Lawyers and judges do extraordinary things and demonstrate a wide range of talents. But there are constraints. Most of you have read about New Jersey lawyer Vince Sicari, who sits part time as a municipal court judge. Not any more. The New Jersey Supreme Court in a 7-0 decision held that Sicari's comedy and judicial career were incompatible and that he could not serve as both a municipal court judge and a comedian. The court opined, among other things, that his comedic role as homophobic bar patron, for example, ran afoul of several Canons of the New Jersey Code of Judicial Conduct. Canon 5 requires a judge to conduct extra-judicial activities in a manner "so that they do not: cast reasonable doubt on the judge's capacity to act impartially as a judge; demean the judicial office; or interfere with the proper performance of judicial duties." Sicari made the either/or choice in favor of show business. You don't think writing a column...? Let's not go there. Forget I mentioned it.
Retired California Judge John Rafferty does stand-up comedy with an "I was a judge" theme. He relates amusing incidents in his courtroom over the past 25 years. He wears a robe for the act. Not sure if that is a good or bad thing. But no matter, because he can satirize with impunity. If someone doesn't like it, there is no bench off of which he can be kicked (or is it "which he can be kicked off"?).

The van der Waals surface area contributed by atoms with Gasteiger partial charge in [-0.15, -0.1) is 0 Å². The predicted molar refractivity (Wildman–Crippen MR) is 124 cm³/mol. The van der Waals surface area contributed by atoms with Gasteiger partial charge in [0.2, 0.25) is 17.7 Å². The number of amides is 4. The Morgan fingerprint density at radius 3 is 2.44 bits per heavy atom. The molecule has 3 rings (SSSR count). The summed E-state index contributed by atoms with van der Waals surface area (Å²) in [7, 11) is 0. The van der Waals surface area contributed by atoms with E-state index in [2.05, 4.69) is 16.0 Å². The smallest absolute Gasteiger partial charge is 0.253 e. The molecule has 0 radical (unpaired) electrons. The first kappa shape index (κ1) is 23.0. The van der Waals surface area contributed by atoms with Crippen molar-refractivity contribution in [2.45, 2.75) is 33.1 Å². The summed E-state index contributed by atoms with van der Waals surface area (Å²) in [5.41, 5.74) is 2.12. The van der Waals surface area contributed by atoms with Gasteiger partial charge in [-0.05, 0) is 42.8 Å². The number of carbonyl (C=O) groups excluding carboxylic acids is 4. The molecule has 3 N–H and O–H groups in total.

So what do lawyers do who are not musically inclined, or are not cut out for repelling down cliffs or jumping out of airplanes? How about pro bono service? Professor Deborah L. Rhode points out in her article "Pro Bono in Principle and Practice," in the September 2003 edition of the Journal of Legal Education, that "[a] wide array of studies find[s] that regular volunteering is correlated with both physical and mental health. Compared with the population generally, people who regularly assist others … have longer lives, less pain, stress, and depression."
Case in point. John Sharer, retired senior partner with Gibson, Dunn & Crutcher, was a prominent civil law litigator who tried a variety of cases in courts throughout the country. He now teaches a litigation course at Pepperdine School of Law. He wrote an engrossing novel set in World War II, "Honor Knows No Borders." And he recently offered his pro bono legal services to win a new trial in a capital case in Alabama for a defendant convicted of first degree murder. It is obvious to me that John believes in his client's innocence. John does not display enthusiasm with abandon, but the inner satisfaction he feels from this significant victory shows.
This all serves to illustrate that although we are often defined by our professions, our lives, both professional and personal, can be significantly enriched when we pursue those other interests that arouse our passions.